Law therefore, prohibits the marriage between certain persons or being contracted under certain circumstances. Prohibitions in Muslim-marriage are of two kinds: (i) the absolute prohibitions and (ii) the relative prohibitions.

Absolute Prohibitions:

Absolute prohibitions in the marriage are mandatory in nature. A marriage contracted in violation of any of the absolute prohibitions is null and void under all the schools of Muslim law. For a valid marriage, therefore, there must be absence of prohibited relationship between the parties.

There is an absolute prohibition for a Muslim to marry a person who is within his or her ‘prohibited relationship’. Two persons are said to be within ‘prohibited relationship’ if they are related to each other by (1) consanguinity, (2) affinity, or (3) fosterage.

(1) Consanguinity (Relation by blood):

Under consanguinity or blood-relationship, a Muslim cannot marry with any ol his (or her) following relations:

(a) One’s own ascendant or descendant, how highsoever.

(b) Descendants of one’s father and (or) mother how lowsoever.

(c) Brothers or sisters of one’s ascendants how highsoever.

(a) One’s own ascendants and descendants: ascendants how. Highsoever and descendants how lowsoever.

Father and mother of a person are his (her) ascendants. Ascendants of higher degree from the side of father are father’s father, father’s father’s father, etc., how highsoever. Similarly, ascendants of higher degree from the side of mother are mother’s mother and mother’s mother’s mother etc., how highsoever.

A Muslim is prohibited to marry with any of his (her) ascendants how highsoever. That is to say, a man is prohibited to marry his mother, mother’s mother etc. of any higher degree. A woman is prohibited to marry father’s father etc. of any higher degree.

Sons and daughters of a person are his (her) descendants. Descendants of lower degree are son’s son or daughter’s son etc. how lowsoever. A Muslim is prohibited to marry also with any of his (her) descendants how lowsoever. Thus, a man cannot marry his duaghter, daughter’s daughter (or son’s daughters etc.), in any lower degree. Similarly, a woman cannot marry her son, son’s son (or daughter’s son) etc. in any lower degree.

(b) Descendants of one’s Father and (or) Mother; descendants how lowsoever.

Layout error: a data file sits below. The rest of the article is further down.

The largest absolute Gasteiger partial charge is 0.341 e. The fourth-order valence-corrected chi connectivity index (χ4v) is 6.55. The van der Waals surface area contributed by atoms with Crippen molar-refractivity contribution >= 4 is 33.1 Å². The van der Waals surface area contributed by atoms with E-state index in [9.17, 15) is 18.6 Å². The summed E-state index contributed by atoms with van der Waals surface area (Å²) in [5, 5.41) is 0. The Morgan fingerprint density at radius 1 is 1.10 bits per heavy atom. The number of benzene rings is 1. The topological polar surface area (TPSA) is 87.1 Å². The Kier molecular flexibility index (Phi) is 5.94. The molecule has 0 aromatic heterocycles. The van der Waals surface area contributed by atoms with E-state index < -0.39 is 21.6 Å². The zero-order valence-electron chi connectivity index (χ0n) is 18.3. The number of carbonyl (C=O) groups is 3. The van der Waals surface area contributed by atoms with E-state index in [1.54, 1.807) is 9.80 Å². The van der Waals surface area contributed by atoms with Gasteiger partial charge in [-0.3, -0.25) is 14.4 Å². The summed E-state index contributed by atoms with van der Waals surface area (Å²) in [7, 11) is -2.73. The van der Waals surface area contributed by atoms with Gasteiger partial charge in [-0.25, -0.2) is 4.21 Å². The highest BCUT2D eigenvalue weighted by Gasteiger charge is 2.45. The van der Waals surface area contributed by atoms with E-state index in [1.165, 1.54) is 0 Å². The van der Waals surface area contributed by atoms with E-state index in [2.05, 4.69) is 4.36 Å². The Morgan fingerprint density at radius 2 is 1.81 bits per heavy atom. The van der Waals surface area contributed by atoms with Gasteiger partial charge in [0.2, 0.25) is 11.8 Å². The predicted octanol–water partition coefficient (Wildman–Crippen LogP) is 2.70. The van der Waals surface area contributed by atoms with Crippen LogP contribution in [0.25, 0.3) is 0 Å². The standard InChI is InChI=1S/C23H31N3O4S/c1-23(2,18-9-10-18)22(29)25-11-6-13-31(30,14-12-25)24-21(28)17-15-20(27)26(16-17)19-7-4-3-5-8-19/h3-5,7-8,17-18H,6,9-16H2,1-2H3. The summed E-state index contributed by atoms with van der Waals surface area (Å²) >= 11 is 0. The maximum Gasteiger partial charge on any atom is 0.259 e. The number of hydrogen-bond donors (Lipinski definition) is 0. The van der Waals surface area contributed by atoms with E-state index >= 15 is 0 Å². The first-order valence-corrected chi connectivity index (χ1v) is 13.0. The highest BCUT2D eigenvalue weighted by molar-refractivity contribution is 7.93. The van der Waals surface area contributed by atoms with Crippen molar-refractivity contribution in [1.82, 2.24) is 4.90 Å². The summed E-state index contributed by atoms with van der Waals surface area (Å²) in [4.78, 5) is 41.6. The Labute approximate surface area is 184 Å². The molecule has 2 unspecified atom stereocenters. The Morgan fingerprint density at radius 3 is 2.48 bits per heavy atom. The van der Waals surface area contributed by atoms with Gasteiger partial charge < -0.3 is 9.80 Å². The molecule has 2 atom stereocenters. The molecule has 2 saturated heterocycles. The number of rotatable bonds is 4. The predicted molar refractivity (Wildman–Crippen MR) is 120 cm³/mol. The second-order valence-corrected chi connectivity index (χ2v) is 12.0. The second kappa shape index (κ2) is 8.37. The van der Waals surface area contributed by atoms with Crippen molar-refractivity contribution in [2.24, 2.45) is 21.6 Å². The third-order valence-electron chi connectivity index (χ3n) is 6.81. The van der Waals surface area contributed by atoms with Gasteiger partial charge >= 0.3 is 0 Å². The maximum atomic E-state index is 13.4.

A person is a descendant of one’s father and mother. The other descendants of one’s father and mother arc one’s real brothers and sisters. Descendant in the lower degree of one’s parents are his own sons and daughters and also the sons and daughters of his real brother or sister.

A man is therefore prohibited to marry his real (full) sister or a woman is prohibited to marry her real (full) brother. A man is prohibited to marry not only his real (full) sister but also his uterine and consanguine sisters. Similarly, a woman cannot marry her uterine and the consanguine brother.

A man is also prohibited to marry the daughters or granddaughters of his brothers and sisters. That is to say, he cannot marry his Bhatiji (or Bhanji) and the daughters of such Bhatiji and Bhanji or Bhanja and Bhatija.

A man is prohibited to marry also the descendants (i.e. daughter’s daughter or son’s daughter) of his uterine or consanguine brother or sister, just as he is prohibited to marry the descendants of his real brother or sister.

Note:

There is, however, no prohibition in the marriage of cousine-brother and sister. That is to say, Chachere, Mamere, Phuphere or Mausere borther and sister can lawfully marry cach other.

(c) Brothers or Sisters of one’s Ascendants, how highsoever.

A man is prohibited to marry the sisters of his father or mother. Thus a man cannot marry his Booa (Phuphi) or his Mausi (Khala). A woman cannot marry her paternal or maternal uncle (Chacha or Mama).

A man is also prohibited to marry the Booa or Mausi of either of his parents. A woman is prohibited to marry Chacha or Mama of her parents.

Note:

It is to be noted that there is no prohibition in marrying the wife of one’s parent’s brother. Thus, a man can lawfully many his divorced or widowed Mami or Cltachi.

(2) Affinity (Relation by marriage):

Affinity means nearness. It is created through marriage. On the basis of at Unity one cannot marry with any of the following relations:

(a) Ascendant or descendant of one’s wife (or husband).

(b) Wife (or husband) of one’s ascendant or descendant.

(a) The ascendant or the descendant of one’s wife (or husband); ascendants how highsoever and descendants how lowsoever.

A man is prohibited to marry his wife’s mother or wife’s mother’s mother of any higher degree. A woman is prohibited to marry her husband’s father or husband’s father’s father of any higher degree.

A man is also prohibited to marry his wife’s daughter or wife’s granddaughter how lowsoever. Similarly, a woman cannot marry her husband’s son or husband’s great grandson, how lowsoever.

Note:

A man can marry the descendant of his wife if his own marriage with the wife has not been consummated.

(b) Wife (or husband) of any ascendant or descendants; ascendants how highsoever and descendants how lowsoever.

A man is prohibited to marry the wife of his father or grandfather of any higher degree. Similarly a woman cannot marry the husband of her mother or husband of her grand-mother etc.

It is to be noted that here, the prohibition includes restriction in the marriage of a man with his step-mother (i.e. the other wives of his father, if any, other than his real mother).